Small objects (which 500Kb) qualifies as will work fine as bytea. The main limitation on the size is that you will need to materialize the whole field in memory first at the server and then at the client (there are ways aorund it, but they are limited). For half a megabyte, that shouldn't be an issue, but if you start storing much larger objects it may need some consideration.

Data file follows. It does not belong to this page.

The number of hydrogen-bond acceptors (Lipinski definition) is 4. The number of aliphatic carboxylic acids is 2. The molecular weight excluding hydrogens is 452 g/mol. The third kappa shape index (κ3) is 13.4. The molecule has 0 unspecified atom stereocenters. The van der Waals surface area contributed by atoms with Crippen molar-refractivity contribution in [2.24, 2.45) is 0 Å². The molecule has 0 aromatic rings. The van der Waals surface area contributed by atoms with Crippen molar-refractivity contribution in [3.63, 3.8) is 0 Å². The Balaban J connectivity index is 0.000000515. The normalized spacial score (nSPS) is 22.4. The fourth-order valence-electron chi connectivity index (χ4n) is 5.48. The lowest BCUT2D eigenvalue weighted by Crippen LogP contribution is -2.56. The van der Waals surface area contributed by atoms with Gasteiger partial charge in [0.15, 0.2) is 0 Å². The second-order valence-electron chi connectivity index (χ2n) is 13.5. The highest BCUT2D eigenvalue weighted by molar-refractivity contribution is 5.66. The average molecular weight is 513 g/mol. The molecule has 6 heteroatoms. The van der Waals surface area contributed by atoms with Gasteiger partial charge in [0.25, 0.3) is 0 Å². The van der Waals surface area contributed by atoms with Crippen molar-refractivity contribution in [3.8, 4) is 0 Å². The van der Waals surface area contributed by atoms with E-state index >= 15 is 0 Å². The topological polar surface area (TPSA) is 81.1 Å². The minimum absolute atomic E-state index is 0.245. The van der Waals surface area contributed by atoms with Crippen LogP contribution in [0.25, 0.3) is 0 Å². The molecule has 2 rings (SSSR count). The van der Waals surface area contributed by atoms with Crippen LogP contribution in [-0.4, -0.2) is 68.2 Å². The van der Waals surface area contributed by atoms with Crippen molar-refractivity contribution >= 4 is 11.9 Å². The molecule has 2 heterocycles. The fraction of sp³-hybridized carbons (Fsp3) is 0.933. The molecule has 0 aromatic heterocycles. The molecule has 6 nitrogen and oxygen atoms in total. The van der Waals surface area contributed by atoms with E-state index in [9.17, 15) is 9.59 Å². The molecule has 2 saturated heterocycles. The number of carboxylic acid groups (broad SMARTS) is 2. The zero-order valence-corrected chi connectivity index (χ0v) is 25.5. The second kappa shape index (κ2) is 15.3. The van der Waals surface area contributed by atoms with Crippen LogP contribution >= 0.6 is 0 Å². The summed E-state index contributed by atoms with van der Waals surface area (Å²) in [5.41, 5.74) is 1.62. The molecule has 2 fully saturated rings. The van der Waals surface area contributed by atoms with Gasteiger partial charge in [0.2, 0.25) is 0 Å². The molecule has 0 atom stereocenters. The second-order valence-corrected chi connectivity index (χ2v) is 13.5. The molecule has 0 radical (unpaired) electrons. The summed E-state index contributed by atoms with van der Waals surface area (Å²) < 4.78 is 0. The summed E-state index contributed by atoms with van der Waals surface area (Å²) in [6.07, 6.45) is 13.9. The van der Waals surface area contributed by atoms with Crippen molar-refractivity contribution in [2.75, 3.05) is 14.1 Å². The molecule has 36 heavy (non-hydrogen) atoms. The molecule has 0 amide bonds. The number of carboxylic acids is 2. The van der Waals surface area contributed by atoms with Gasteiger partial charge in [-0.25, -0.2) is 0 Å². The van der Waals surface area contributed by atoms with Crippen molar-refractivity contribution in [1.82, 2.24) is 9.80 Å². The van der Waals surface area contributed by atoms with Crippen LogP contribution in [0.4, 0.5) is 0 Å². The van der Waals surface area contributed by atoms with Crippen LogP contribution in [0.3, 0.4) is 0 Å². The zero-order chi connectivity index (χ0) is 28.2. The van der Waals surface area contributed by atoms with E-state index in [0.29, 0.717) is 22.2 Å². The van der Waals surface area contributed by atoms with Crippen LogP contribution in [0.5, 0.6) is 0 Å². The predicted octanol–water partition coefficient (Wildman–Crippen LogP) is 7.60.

Storing it in the filesystem and storing the location (or storing it named by a surrogate primary key from a SERIAL sequence) is a good way to deal with larger files, and you can of course apply it here as well. The downsides are that you loose transactional integrity (you can't be sure that both the filesystem and the database was updated, so you need to implement some kind of verification tool to run regularly to compare these), and probably more importantly you can't get consistent backups (what if the file was backed up and not the db record? or the other way around) There are methods to deal with this as well, of course, but it rapidly becomes much more complex than keeping the data stored in the table.